I presented this project to a studio jury composed of several design critics, as well as trail managers from the Town of Breckenridge, which was co-sponsoring our studio.  I tailored the presentation to appeal to an audience not necessarily steeped in academic theories-I wanted fundamentally to communicate the joy and thrill of discovering a landscape through the experience of traveling a trail.  To create a system that can deliver this joy and thrill requires innovative maintenance regimes and consideration of the users' ideal experiences.  I decided that the critical element in evoking excited reactions to my project would be enabling people to see on a macro-scale how the system needs to change and then taking them on simulated trips through a series of potential trail evolutions. 

To show macro-scale network alterations, I used GIS data and aerial photography to create a series of digital maps (images 1 and 2), comparing historic and existing conditions with future possibilities that are not so specific as to seem unrealistic but not so vague as to seem hollow.  Zooming to the level of individual trails, I made a number of idealized trail sections and schematic depictions of habitats and ecological flows (images 3 and 4).  These portray both human experiences and landscape characteristics.  Recognizing, however, that two-dimensional representations could never capture the feeling of riding through a meadow on a mountain bike, for instance, I built nine three-dimensional digital models (three iterations each of three separate trails) and used these models to render videos that simulate the experience of passing along trail in the Golden Horseshoe.  (Images 5, 6, and 7 depict the maintenance actions that would actuate my proposal; images 8, 9, and 10 are high-resolution perspectives rendered from the three "backcountry gulch trail" iterations.)  My PowerPoint presentation follows the progression described above, and I showed each video simulation with Quicktime Player (on a separate plasma screen) after using PowerPoint slide transitions to demonstrate how the trails evolve.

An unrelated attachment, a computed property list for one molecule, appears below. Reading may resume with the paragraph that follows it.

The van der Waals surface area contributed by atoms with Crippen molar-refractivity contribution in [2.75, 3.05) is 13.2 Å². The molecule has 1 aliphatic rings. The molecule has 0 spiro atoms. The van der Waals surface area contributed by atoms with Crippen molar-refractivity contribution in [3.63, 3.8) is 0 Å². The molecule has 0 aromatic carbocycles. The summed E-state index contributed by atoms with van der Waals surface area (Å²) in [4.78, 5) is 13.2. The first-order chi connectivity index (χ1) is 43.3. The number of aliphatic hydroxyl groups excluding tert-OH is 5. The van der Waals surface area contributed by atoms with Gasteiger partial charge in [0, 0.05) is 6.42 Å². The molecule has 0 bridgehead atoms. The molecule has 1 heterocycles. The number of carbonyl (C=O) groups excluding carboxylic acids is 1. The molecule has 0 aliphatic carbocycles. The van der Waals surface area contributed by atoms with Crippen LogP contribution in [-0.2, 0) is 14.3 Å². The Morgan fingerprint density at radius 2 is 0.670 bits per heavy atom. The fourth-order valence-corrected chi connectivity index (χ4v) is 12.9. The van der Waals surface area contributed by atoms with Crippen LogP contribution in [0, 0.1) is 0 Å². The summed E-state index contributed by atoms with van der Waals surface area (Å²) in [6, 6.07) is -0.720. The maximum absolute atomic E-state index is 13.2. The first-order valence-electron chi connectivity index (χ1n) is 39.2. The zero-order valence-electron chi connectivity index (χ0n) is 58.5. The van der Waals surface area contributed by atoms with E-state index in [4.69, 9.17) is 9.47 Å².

I hope the exhilaration that I feel when I go trail running or mountain biking will captivate the audience as it captivates me, invigorating them to revolutionize our approaches to trail management. 


In the same format as image 5, this image represents maintenance evolutions and video screen shots of a backcountry gulch trail (found toward the eastern end of the Golden Horseshoe).
In the same format as images 5 and 6, this image portrays maintenance evolutions and video screen shots of a valley access road (found in valleys around the Golden Horseshoe).
This image is a high-resolution rendering from the first iteration of the backcountry gulch trail (initial stabilization), looking down the eroded path toward the stream and bridge.
This image is a high-resolution rendering from the second iteration of the backcountry gulch trail (controlled burn), looking up from the bridge toward the sunset and distant mountains.
This image is a high-resolution rendering from the third iteration of the backcountry gulch trail (meadow succession), looking across the meadow toward the stream and aspen stand.